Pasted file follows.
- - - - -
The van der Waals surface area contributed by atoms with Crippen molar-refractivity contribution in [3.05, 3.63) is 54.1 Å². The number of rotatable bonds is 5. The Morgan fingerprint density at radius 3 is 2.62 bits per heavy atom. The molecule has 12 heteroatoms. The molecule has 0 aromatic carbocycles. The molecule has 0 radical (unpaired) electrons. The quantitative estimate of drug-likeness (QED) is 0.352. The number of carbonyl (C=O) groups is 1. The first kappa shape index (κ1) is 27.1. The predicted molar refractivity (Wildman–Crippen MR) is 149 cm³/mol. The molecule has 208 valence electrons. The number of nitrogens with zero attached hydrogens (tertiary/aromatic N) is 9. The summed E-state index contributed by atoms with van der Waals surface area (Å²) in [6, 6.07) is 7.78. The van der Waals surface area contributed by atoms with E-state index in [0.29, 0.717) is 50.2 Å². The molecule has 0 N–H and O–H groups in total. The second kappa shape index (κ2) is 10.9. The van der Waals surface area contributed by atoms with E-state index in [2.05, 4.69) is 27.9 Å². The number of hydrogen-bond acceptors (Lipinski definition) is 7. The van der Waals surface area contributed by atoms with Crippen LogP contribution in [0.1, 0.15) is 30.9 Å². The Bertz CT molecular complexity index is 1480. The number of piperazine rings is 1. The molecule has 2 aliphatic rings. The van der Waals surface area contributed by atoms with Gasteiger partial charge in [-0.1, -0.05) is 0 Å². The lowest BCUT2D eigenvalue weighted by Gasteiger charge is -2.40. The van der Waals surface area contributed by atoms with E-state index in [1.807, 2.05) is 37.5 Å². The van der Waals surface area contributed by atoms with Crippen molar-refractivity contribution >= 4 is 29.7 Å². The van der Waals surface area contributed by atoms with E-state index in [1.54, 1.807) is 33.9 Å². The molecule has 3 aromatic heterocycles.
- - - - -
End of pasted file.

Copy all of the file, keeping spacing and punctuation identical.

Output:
The van der Waals surface area contributed by atoms with Crippen molar-refractivity contribution in [3.05, 3.63) is 54.1 Å². The number of rotatable bonds is 5. The Morgan fingerprint density at radius 3 is 2.62 bits per heavy atom. The molecule has 12 heteroatoms. The molecule has 0 aromatic carbocycles. The molecule has 0 radical (unpaired) electrons. The quantitative estimate of drug-likeness (QED) is 0.352. The number of carbonyl (C=O) groups is 1. The first kappa shape index (κ1) is 27.1. The predicted molar refractivity (Wildman–Crippen MR) is 149 cm³/mol. The molecule has 208 valence electrons. The number of nitrogens with zero attached hydrogens (tertiary/aromatic N) is 9. The summed E-state index contributed by atoms with van der Waals surface area (Å²) in [6, 6.07) is 7.78. The van der Waals surface area contributed by atoms with E-state index in [0.29, 0.717) is 50.2 Å². The molecule has 0 N–H and O–H groups in total. The second kappa shape index (κ2) is 10.9. The van der Waals surface area contributed by atoms with E-state index in [2.05, 4.69) is 27.9 Å². The number of hydrogen-bond acceptors (Lipinski definition) is 7. The van der Waals surface area contributed by atoms with Crippen LogP contribution in [0.1, 0.15) is 30.9 Å². The Bertz CT molecular complexity index is 1480. The number of piperazine rings is 1. The molecule has 2 aliphatic rings. The van der Waals surface area contributed by atoms with Gasteiger partial charge in [-0.1, -0.05) is 0 Å². The lowest BCUT2D eigenvalue weighted by Gasteiger charge is -2.40. The van der Waals surface area contributed by atoms with E-state index in [1.807, 2.05) is 37.5 Å². The van der Waals surface area contributed by atoms with Crippen molar-refractivity contribution >= 4 is 29.7 Å². The van der Waals surface area contributed by atoms with E-state index in [1.54, 1.807) is 33.9 Å². The molecule has 3 aromatic heterocycles.